Sahil Malik doesn’t agree with Jeremy Miller’s description of excessive tracing being a code smell. He suggests a ’neat’ way to get around the problem but, IMHO, he’s completely missing the point, and I’ve said as much before. Oh, and I agree with Rockford, the ’neat’ way stinks ;)
Firstly, Sahil seems to have misunderstood the smell. It’s not seeing the output (which is what his ’neat’ trick avoids) it’s having the log statements in the code in the first place.
As Jeremy points out; “Those trace statements are in there because the code is prone to breaking and hard to understand”.
It seems that Sahil is well on the way to building a complex tracing system, hmm, didn’t I say that’s always what people in love with tracing tend to do in these situations? It wont work, you’re solving the wrong problem and building complexity for the sake of it! Stop it! ;)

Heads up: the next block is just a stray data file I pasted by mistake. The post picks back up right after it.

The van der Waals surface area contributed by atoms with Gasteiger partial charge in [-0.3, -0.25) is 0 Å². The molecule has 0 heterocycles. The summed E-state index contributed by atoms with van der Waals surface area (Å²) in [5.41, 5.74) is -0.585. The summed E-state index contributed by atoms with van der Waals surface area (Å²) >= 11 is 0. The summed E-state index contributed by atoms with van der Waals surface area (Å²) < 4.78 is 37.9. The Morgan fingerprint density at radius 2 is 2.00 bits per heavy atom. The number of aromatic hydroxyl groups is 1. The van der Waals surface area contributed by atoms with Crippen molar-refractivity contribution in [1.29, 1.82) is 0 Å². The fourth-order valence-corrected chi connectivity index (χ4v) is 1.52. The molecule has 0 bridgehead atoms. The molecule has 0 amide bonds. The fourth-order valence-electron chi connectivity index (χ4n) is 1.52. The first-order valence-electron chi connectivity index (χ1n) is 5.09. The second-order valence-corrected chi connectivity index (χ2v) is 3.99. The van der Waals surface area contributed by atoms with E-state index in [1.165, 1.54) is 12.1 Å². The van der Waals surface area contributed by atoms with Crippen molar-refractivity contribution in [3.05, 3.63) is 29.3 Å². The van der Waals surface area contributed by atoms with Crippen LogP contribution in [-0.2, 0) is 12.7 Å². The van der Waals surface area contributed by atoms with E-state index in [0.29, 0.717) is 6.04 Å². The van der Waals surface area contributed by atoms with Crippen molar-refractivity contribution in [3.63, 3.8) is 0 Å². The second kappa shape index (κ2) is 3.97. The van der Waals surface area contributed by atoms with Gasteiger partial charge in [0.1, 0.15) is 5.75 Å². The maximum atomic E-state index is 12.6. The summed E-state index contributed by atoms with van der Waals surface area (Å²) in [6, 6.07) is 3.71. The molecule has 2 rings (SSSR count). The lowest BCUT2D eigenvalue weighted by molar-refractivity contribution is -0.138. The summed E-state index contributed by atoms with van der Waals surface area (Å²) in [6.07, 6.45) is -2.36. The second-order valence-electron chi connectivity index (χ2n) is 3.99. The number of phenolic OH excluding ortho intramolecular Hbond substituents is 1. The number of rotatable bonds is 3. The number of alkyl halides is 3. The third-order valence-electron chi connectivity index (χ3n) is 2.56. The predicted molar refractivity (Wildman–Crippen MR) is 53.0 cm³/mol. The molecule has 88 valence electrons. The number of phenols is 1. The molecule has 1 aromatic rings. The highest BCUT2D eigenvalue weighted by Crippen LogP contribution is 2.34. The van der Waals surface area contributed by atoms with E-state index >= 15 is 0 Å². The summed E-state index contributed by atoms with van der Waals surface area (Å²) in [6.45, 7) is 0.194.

Jeremy nails most of the reasons that excessive logging is a bad smell but there’s one other potential issue. The Heisenberg uncertainty principle; the act of logging can change the way the program works. This is especially true in multi-threaded programs where writing to a log often causes a synchronisation point between threads which often changes how the threads in the system are sheduled (threads writing to a shared log may block on locking devices designed to protect the log). This can often mean that adding, or turning on, logging to show up a threading problem can cause the problem to go away (or arrive!).
I’d say that there are NO valid situations where trace logging should be left in production code. There are much better ways to achieve the same ends. Please note my distinction between trace logging and application logs…
Oh, and the ’neat’ trick is awful. In fact I’m quite amazed that the .Net designers managed to come up with a conditional compilation trick that’s even worse than a C/C++ preprocessor